New Year’s Resolution: Help me help you

My New Year’s resolution professionally is for the five Kitsap News Group newspapers to do a better job keeping track of your taxpayer dollars and being better watchdogs.

We already are doing a pretty good job in North and South Kitsap — public agencies there are pretty good about providing us with important information. But it’s been a struggle on Bainbridge Island.

For example, recently thieves stole cars and items out of other vehicles at a church on BI on Christmas Eve. Information obtained then was used to go to one of the victim’s homes and steal Christmas gifts.

But BI police would not provide us with any information, saying the crime was still under investigation. Of course, we all know what a phony excuse that is. Police, at least in other communities, often release information about crimes right after they happen. They realize that if the public knows about it, tips often come in that help catch culprits.

Luckily, we found out from one of the churchgoers about the thefts. But we can’t use that information unless it comes from an official source. Thankfully, the city’s new public information officer, Shannon Hays, stepped in to help. She was only able to provide basic information, but hopefully some good tips can come from it and the culprits will be caught.

This isn’t the first time we’ve had trouble getting information from BI police. Earlier last month we asked to talk to someone about rapes reported locally by students. Sounds like a pretty important issue the public should know about. I know when I first became editor here almost three years ago it was an issue then, too. Police at the time said they were going to be working with students and BI schools to address the issue.

I didn’t even get a response to my latest request.

BI police aren’t the only ones who don’t want us to know what’s going on. The BI School District is just as bad and has been since I’ve been here.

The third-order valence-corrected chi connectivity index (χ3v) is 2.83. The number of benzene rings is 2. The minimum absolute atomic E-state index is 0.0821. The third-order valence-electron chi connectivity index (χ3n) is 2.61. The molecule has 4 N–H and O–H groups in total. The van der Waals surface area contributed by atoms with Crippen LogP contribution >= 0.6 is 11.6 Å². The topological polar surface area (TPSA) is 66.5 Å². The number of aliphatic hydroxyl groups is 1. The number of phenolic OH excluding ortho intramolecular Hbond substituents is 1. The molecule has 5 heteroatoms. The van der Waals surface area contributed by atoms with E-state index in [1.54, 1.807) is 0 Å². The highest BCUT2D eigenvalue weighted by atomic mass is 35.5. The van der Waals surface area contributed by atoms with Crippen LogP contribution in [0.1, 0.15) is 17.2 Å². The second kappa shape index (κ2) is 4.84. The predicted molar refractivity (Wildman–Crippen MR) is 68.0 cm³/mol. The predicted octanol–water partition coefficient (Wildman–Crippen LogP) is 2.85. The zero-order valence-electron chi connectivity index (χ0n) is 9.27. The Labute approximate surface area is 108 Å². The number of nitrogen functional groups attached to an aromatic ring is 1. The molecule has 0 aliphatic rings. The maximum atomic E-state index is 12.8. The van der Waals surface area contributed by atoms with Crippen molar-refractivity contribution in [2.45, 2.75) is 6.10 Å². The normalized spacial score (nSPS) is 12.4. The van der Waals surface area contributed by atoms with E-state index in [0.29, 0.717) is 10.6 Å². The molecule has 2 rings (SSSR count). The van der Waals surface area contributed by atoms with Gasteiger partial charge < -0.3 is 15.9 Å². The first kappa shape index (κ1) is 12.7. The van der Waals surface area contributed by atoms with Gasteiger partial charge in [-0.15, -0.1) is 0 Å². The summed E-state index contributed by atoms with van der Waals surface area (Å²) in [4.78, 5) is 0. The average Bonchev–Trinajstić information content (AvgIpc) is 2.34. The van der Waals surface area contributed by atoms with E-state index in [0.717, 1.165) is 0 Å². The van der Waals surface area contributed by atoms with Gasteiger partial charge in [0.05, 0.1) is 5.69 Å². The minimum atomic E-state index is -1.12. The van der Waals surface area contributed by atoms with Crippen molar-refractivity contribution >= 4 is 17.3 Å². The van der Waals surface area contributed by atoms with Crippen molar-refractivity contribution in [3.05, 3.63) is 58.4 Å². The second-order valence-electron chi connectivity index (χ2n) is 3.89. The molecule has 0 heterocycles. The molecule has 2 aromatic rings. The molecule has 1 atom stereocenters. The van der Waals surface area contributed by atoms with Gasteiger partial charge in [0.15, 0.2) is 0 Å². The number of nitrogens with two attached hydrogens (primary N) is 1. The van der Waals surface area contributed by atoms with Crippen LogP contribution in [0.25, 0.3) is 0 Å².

For example, we recently wanted to do a story about pay to play for athletics. We wanted to know how much money is brought in that way. We were surprised that in an area where so many wealthy people live that students had to pay at all. We also wanted to know how many students were allowed to play without paying. That seemed like a legitimate equity issue to us.

The BISD responded by saying basically look through all of our previous budgets and school board minutes. Like we have the time to do that. I’ve been in this profession almost 40 years in six communities and never ever received such a vague response to a public records request.

We tried to do another story about the coaching issues at Bainbridge High School. The district’s football coach was basically forced out, the basketball coach was retained despite numerous complaints, and the baseball coach’s team has not been supported. In an attempt to get the inside scoop, we filed a public records request for emails that should have told more of the story. However, only a few were released.

Again, these are just the most recent attempts by the BISD to control information.

Contrast that to the Bainbridge Island Metro Parks & Recreation District. When we heard about an investigation against the BI Swim Club coach, we filed a public records request. We received a copy of the report that day. That report was very detailed with the only thing redacted being the names of those who complained. So, the public was able to know what was going on and decided if the situation was handled appropriately or not by its public agency.

That’s the way government is supposed to be run.

As for your tax money, we are just starting now to file public records requests regarding the highest paid public employees in our respective communities. We are hearing complaints that some officials are getting some huge raises, despite the poor economy the rest of us are facing.

We also are going to be filing public records requests regarding how all that COVID money received from the federal government is being spent. We are hearing complaints that that money is not going where it should.

I’m hoping this column will encourage public support in our efforts to get information vital to our community. And if you have any other ideas for watchdog or public funding stories please email me at